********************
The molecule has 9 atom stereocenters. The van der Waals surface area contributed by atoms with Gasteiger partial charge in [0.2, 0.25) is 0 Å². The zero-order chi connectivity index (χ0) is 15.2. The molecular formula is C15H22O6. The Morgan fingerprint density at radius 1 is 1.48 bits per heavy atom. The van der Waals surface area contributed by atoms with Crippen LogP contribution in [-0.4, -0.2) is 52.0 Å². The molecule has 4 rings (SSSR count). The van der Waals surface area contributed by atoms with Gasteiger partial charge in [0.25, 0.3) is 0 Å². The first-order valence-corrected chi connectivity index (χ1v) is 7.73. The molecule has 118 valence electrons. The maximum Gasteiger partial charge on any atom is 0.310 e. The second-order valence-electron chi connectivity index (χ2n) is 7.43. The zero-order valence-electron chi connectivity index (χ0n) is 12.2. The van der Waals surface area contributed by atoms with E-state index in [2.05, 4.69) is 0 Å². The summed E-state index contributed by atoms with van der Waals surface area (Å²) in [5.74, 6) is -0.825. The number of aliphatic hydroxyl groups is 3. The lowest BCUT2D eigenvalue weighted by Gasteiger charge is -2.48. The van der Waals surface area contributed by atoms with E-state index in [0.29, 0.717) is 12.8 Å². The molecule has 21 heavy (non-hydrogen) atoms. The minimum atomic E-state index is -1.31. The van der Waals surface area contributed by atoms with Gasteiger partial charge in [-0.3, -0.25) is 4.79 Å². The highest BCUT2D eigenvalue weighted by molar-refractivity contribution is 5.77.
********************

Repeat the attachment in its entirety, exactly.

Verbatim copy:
The molecule has 9 atom stereocenters. The van der Waals surface area contributed by atoms with Gasteiger partial charge in [0.2, 0.25) is 0 Å². The zero-order chi connectivity index (χ0) is 15.2. The molecular formula is C15H22O6. The Morgan fingerprint density at radius 1 is 1.48 bits per heavy atom. The van der Waals surface area contributed by atoms with Crippen LogP contribution in [-0.4, -0.2) is 52.0 Å². The molecule has 4 rings (SSSR count). The van der Waals surface area contributed by atoms with Gasteiger partial charge in [0.25, 0.3) is 0 Å². The first-order valence-corrected chi connectivity index (χ1v) is 7.73. The molecule has 118 valence electrons. The maximum Gasteiger partial charge on any atom is 0.310 e. The second-order valence-electron chi connectivity index (χ2n) is 7.43. The zero-order valence-electron chi connectivity index (χ0n) is 12.2. The van der Waals surface area contributed by atoms with E-state index in [2.05, 4.69) is 0 Å². The summed E-state index contributed by atoms with van der Waals surface area (Å²) in [5.74, 6) is -0.825. The number of aliphatic hydroxyl groups is 3. The lowest BCUT2D eigenvalue weighted by Gasteiger charge is -2.48. The van der Waals surface area contributed by atoms with E-state index in [0.29, 0.717) is 12.8 Å². The molecule has 21 heavy (non-hydrogen) atoms. The minimum atomic E-state index is -1.31. The van der Waals surface area contributed by atoms with Gasteiger partial charge in [-0.3, -0.25) is 4.79 Å². The highest BCUT2D eigenvalue weighted by molar-refractivity contribution is 5.77.